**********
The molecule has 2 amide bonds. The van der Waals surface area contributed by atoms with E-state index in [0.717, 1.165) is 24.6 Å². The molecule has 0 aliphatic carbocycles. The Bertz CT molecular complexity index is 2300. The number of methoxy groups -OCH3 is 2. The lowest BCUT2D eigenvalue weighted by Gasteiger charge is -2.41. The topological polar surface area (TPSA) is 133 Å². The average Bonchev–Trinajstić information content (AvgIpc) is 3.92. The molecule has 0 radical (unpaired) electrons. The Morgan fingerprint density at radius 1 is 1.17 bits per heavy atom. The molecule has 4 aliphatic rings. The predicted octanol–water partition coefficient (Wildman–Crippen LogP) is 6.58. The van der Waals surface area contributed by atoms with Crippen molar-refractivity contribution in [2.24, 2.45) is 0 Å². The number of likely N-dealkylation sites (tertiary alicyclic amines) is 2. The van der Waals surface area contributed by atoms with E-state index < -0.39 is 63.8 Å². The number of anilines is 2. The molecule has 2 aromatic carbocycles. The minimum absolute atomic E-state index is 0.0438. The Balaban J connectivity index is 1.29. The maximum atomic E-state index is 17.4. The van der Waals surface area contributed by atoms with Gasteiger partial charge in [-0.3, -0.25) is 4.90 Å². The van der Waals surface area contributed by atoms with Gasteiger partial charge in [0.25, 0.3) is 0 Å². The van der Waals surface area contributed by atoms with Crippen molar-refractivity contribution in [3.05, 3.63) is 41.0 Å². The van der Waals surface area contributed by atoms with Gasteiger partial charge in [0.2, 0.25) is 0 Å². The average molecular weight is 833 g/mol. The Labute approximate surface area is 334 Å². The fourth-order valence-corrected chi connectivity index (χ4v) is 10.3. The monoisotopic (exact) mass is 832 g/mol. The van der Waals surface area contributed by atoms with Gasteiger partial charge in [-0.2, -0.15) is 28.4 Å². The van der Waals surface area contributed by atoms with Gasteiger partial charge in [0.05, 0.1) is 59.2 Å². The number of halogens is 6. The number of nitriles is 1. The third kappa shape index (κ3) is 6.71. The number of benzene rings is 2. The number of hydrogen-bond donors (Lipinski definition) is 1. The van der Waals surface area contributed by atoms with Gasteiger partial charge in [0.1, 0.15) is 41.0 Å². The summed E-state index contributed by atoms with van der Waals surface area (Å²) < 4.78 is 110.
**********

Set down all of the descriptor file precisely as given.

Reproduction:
The molecule has 2 amide bonds. The van der Waals surface area contributed by atoms with E-state index in [0.717, 1.165) is 24.6 Å². The molecule has 0 aliphatic carbocycles. The Bertz CT molecular complexity index is 2300. The number of methoxy groups -OCH3 is 2. The lowest BCUT2D eigenvalue weighted by Gasteiger charge is -2.41. The topological polar surface area (TPSA) is 133 Å². The average Bonchev–Trinajstić information content (AvgIpc) is 3.92. The molecule has 0 radical (unpaired) electrons. The Morgan fingerprint density at radius 1 is 1.17 bits per heavy atom. The molecule has 4 aliphatic rings. The predicted octanol–water partition coefficient (Wildman–Crippen LogP) is 6.58. The van der Waals surface area contributed by atoms with Crippen molar-refractivity contribution in [2.24, 2.45) is 0 Å². The number of likely N-dealkylation sites (tertiary alicyclic amines) is 2. The van der Waals surface area contributed by atoms with E-state index < -0.39 is 63.8 Å². The number of anilines is 2. The molecule has 2 aromatic carbocycles. The minimum absolute atomic E-state index is 0.0438. The Balaban J connectivity index is 1.29. The maximum atomic E-state index is 17.4. The van der Waals surface area contributed by atoms with Gasteiger partial charge in [-0.3, -0.25) is 4.90 Å². The van der Waals surface area contributed by atoms with Gasteiger partial charge in [0.25, 0.3) is 0 Å². The van der Waals surface area contributed by atoms with Crippen molar-refractivity contribution in [3.05, 3.63) is 41.0 Å². The van der Waals surface area contributed by atoms with Gasteiger partial charge in [0.2, 0.25) is 0 Å². The average molecular weight is 833 g/mol. The Labute approximate surface area is 334 Å². The fourth-order valence-corrected chi connectivity index (χ4v) is 10.3. The monoisotopic (exact) mass is 832 g/mol. The van der Waals surface area contributed by atoms with Gasteiger partial charge in [-0.2, -0.15) is 28.4 Å². The van der Waals surface area contributed by atoms with Gasteiger partial charge in [0.05, 0.1) is 59.2 Å². The number of halogens is 6. The number of nitriles is 1. The third kappa shape index (κ3) is 6.71. The number of benzene rings is 2. The number of hydrogen-bond donors (Lipinski definition) is 1. The van der Waals surface area contributed by atoms with Gasteiger partial charge in [0.1, 0.15) is 41.0 Å². The summed E-state index contributed by atoms with van der Waals surface area (Å²) < 4.78 is 110.